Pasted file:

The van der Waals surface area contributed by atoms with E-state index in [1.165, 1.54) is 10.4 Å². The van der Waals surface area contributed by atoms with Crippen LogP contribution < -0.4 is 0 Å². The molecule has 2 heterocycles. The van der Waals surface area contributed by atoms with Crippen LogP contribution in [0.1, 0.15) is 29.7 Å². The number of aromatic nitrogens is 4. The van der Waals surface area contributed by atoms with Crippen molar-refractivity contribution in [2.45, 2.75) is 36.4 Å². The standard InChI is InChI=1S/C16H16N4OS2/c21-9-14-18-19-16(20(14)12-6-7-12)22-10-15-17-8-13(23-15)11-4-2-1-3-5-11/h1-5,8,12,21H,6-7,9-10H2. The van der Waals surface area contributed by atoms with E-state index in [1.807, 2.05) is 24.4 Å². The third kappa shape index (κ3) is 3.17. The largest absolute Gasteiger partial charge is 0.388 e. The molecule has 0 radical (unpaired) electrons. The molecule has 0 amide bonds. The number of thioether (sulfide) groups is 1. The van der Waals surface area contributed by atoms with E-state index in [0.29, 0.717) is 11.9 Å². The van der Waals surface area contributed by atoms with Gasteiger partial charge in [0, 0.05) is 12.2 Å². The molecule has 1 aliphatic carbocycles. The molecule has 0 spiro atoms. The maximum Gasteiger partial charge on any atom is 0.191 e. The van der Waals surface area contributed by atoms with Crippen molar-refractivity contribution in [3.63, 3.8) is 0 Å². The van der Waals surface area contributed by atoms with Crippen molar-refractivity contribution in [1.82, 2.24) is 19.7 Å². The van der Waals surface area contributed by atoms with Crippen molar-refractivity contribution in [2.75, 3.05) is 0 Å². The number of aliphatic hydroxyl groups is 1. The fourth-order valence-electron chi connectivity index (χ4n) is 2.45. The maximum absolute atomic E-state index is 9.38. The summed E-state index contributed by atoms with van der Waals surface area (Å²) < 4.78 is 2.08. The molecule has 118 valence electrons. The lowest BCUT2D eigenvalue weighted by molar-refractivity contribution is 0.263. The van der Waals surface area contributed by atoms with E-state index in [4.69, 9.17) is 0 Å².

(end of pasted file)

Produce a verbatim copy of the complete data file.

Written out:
The van der Waals surface area contributed by atoms with E-state index in [1.165, 1.54) is 10.4 Å². The van der Waals surface area contributed by atoms with Crippen LogP contribution < -0.4 is 0 Å². The molecule has 2 heterocycles. The van der Waals surface area contributed by atoms with Crippen LogP contribution in [0.1, 0.15) is 29.7 Å². The number of aromatic nitrogens is 4. The van der Waals surface area contributed by atoms with Crippen molar-refractivity contribution in [2.45, 2.75) is 36.4 Å². The standard InChI is InChI=1S/C16H16N4OS2/c21-9-14-18-19-16(20(14)12-6-7-12)22-10-15-17-8-13(23-15)11-4-2-1-3-5-11/h1-5,8,12,21H,6-7,9-10H2. The van der Waals surface area contributed by atoms with E-state index in [1.807, 2.05) is 24.4 Å². The third kappa shape index (κ3) is 3.17. The largest absolute Gasteiger partial charge is 0.388 e. The molecule has 0 radical (unpaired) electrons. The molecule has 0 amide bonds. The number of thioether (sulfide) groups is 1. The van der Waals surface area contributed by atoms with E-state index in [0.29, 0.717) is 11.9 Å². The van der Waals surface area contributed by atoms with Gasteiger partial charge in [0, 0.05) is 12.2 Å². The molecule has 1 aliphatic carbocycles. The molecule has 0 spiro atoms. The maximum Gasteiger partial charge on any atom is 0.191 e. The van der Waals surface area contributed by atoms with Crippen molar-refractivity contribution in [3.63, 3.8) is 0 Å². The van der Waals surface area contributed by atoms with Crippen molar-refractivity contribution in [1.82, 2.24) is 19.7 Å². The van der Waals surface area contributed by atoms with Crippen molar-refractivity contribution in [2.75, 3.05) is 0 Å². The number of aliphatic hydroxyl groups is 1. The fourth-order valence-electron chi connectivity index (χ4n) is 2.45. The maximum absolute atomic E-state index is 9.38. The summed E-state index contributed by atoms with van der Waals surface area (Å²) < 4.78 is 2.08. The molecule has 118 valence electrons. The lowest BCUT2D eigenvalue weighted by molar-refractivity contribution is 0.263. The van der Waals surface area contributed by atoms with E-state index in [4.69, 9.17) is 0 Å².